I am an Assistant Professor in the Manning College of Information and Computer Sciences at the University of Massachusetts Amherst.
My research focuses on designing, developing, and evaluating tools that can enable people to gather data and interpret personal aspects of their medical condition in the context of their day-to-day lives. Specifically, I have explored tools that:
- support collaborative care management of patients with cancer and depression by integrating care managers, oncologists, psychiatrists, and administrators to treat depression in primary care settings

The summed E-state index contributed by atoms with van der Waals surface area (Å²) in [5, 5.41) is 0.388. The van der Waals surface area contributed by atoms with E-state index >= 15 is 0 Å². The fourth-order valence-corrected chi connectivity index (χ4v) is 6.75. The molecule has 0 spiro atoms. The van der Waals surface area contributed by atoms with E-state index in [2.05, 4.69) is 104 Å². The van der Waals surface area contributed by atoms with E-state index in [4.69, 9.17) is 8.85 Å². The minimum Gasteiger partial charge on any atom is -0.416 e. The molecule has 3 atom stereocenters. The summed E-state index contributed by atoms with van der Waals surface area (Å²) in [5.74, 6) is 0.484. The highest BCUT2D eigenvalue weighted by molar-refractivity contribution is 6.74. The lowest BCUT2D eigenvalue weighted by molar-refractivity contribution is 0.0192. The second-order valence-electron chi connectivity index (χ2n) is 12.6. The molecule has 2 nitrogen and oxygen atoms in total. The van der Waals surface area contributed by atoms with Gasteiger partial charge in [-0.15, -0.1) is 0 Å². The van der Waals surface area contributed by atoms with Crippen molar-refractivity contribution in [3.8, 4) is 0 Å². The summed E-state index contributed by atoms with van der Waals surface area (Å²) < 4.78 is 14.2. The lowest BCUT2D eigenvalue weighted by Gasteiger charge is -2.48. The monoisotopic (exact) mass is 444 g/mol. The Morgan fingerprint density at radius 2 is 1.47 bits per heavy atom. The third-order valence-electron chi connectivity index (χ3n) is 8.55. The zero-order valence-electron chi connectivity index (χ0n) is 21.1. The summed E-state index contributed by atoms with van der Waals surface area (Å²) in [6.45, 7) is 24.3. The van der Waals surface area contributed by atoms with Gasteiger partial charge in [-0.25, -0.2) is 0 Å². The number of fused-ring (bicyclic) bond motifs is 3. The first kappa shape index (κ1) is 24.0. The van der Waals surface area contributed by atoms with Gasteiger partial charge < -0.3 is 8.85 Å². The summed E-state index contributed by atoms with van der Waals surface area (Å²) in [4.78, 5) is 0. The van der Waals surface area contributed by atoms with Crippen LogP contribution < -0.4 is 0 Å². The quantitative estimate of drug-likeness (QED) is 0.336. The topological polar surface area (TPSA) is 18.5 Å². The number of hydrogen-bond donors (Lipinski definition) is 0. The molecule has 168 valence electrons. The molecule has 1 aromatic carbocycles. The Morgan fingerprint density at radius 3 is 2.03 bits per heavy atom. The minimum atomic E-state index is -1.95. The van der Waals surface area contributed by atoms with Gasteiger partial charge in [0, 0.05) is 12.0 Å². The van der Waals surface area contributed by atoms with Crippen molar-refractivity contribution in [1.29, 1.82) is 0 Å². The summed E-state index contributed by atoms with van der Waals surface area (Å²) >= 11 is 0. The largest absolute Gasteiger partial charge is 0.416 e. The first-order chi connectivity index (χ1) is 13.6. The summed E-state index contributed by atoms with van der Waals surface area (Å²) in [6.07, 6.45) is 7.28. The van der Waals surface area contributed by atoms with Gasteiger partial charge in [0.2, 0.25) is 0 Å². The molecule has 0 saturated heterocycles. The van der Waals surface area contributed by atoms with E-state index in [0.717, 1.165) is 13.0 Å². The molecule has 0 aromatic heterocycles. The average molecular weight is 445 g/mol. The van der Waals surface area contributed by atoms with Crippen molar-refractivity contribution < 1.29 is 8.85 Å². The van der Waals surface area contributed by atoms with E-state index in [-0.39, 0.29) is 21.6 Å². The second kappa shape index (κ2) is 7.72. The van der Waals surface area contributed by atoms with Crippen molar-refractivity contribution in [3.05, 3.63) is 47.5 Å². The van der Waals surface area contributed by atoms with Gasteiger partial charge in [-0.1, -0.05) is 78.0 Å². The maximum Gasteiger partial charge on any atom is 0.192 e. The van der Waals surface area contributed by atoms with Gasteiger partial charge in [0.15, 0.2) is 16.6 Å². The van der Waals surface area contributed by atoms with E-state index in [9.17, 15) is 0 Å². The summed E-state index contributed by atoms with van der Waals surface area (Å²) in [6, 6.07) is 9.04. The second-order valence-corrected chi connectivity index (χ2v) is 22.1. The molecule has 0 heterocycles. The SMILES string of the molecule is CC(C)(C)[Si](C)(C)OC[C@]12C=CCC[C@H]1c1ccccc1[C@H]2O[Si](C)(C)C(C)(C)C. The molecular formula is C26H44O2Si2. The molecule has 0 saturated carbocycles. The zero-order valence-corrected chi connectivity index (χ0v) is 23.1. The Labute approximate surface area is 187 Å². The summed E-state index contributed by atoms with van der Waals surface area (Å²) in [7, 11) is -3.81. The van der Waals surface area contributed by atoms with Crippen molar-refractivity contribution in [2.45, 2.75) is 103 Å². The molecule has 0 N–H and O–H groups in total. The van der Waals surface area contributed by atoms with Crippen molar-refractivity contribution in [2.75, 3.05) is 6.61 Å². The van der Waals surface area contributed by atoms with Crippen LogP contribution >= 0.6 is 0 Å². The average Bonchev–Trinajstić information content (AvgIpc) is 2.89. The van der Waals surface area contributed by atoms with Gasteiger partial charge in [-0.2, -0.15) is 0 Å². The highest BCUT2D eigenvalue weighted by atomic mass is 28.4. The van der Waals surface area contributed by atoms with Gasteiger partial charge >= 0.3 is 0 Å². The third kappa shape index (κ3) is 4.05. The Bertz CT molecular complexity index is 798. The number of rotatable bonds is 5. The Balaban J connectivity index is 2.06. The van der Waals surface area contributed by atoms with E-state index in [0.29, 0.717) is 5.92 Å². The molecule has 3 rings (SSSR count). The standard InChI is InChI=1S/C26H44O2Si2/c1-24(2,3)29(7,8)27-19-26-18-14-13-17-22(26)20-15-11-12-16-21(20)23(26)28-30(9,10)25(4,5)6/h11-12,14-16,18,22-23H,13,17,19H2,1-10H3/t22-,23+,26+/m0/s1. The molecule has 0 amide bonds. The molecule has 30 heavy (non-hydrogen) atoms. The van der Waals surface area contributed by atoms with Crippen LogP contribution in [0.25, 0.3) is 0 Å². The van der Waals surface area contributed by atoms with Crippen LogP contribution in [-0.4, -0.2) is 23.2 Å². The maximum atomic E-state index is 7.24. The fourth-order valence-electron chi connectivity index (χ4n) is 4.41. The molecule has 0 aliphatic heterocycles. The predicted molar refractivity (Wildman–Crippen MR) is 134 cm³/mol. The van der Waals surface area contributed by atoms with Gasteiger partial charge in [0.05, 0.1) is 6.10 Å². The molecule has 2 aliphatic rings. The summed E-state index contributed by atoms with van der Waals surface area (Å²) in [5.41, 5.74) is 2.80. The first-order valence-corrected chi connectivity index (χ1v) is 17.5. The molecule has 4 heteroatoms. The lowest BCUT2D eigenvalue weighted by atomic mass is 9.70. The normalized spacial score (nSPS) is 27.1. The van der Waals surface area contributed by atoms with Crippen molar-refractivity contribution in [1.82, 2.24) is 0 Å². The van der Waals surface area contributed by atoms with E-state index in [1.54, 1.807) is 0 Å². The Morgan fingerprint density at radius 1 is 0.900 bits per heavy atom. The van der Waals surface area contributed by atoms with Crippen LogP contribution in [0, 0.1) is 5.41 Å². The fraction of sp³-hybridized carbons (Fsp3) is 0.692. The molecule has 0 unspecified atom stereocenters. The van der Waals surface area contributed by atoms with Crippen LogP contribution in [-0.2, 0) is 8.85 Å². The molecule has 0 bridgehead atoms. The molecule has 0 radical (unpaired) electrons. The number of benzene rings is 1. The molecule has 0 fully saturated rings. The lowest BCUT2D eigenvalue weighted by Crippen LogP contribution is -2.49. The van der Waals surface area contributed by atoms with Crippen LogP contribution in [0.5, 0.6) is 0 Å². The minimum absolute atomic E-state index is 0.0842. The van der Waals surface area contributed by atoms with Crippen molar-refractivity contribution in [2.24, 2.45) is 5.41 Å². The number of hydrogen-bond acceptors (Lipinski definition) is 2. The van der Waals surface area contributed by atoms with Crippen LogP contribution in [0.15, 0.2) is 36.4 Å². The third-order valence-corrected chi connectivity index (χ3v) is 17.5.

- enable self-experimentation (n-of-1 trials) among people with irritable bowel syndrome (IBS) to identify their individualized food-based triggers
- introduce a new form of self-monitoring in people with end-stage liver disease enabling them to better understand their chronic condition
My long-term goal is to empower people to gain an informed perspective of their individual health and well-being.
I received my Ph.D. in Computer Science & Engineering from the University of Washington.
I am a recipient of the Three-Sixty Fellowship for computer science and engineering and numerous travel grants to present my research at premier conferences. My research has been recognized by CHI and DIS, and I have organized cross-disciplinary panels and discussions around tools for self-tracking at ICTD and QSC.